illegal wildlife trade Black Rhino
Photo Cred: Supplied | On File

We cannot save the Rhino species alone, but together we can achieve remarkable things.


Pretoria, South Africa (29 October 2021) – The Care for Wild Rhino Sanctuary and the University of Pretoria’s (UP’s) Faculty of Veterinary Science in Onderstepoort have conducted the first successful CT scan on a live adult rhino in South Africa.

This is a milestone in veterinary healthcare and diagnostic imaging, as well as rhino conservation.

Orphaned by poachers in 2015, white rhino Oz was rescued and brought to Care for Wild for rehabilitation, release and ongoing protection. Earlier this year, Rhino Monitors reported an unusual swelling to his face. Care for Wild Founder and CEO Petronel Nieuwoudt consulted with veterinarian Dr Albertus Coetzee of West Acres Animal Hospital.

First CT Scan on Live Adult Rhino in South Africa!
Photo Cred: University of Pretoria

Discussions were held with wildlife veterinarian Dr Jacques O’Dell, Senior lecturer and wildlife clinician in the Department of Production Animal Studies, and Professor Gerhard Steenkamp, veterinary dentistry specialist and maxillofacial surgeon at UP. With the support of Louis van Wyk of, the decision was made to transport the one-tonne bull to the Onderstepoort Veterinary Academic Hospital (OVAH) for further investigation.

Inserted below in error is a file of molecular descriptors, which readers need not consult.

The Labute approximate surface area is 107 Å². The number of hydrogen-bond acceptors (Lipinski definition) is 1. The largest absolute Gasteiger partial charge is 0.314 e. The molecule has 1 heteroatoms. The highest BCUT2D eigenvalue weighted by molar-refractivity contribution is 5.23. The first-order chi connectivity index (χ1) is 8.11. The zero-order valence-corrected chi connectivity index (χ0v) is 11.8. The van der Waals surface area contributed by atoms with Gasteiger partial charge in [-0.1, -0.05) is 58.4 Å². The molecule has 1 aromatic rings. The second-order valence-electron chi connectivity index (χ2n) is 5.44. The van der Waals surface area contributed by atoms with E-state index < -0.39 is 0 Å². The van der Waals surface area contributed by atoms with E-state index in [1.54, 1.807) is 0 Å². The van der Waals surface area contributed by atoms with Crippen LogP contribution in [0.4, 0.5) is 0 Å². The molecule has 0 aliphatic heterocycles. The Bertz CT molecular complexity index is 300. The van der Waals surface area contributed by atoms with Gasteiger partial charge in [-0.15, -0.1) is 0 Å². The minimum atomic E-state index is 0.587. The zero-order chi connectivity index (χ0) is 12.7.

The CT scan revealed a tooth root abscess, and appropriate treatment was subsequently performed.  Oz is now back at Care for Wild with his rhino crash and eating and drinking well.

First CT Scan on Live Adult Rhino in South Africa!
Photo Cred: University of Pretoria

The collaboration catalysed a landmark moment in veterinary healthcare as well as rhino care and rehabilitation. The logistical experience, information and knowledge gained from this is “phenomenal progress” in the fight to save a keystone species from extinction, said the vets.

“We cannot save a species alone, but together we can achieve remarkable things. In acknowledgement of the team of specialists who came together, we thank them for their passion, dedication and immense commitment,” said Nieuwoudt.

Sources: University of Pretoria 
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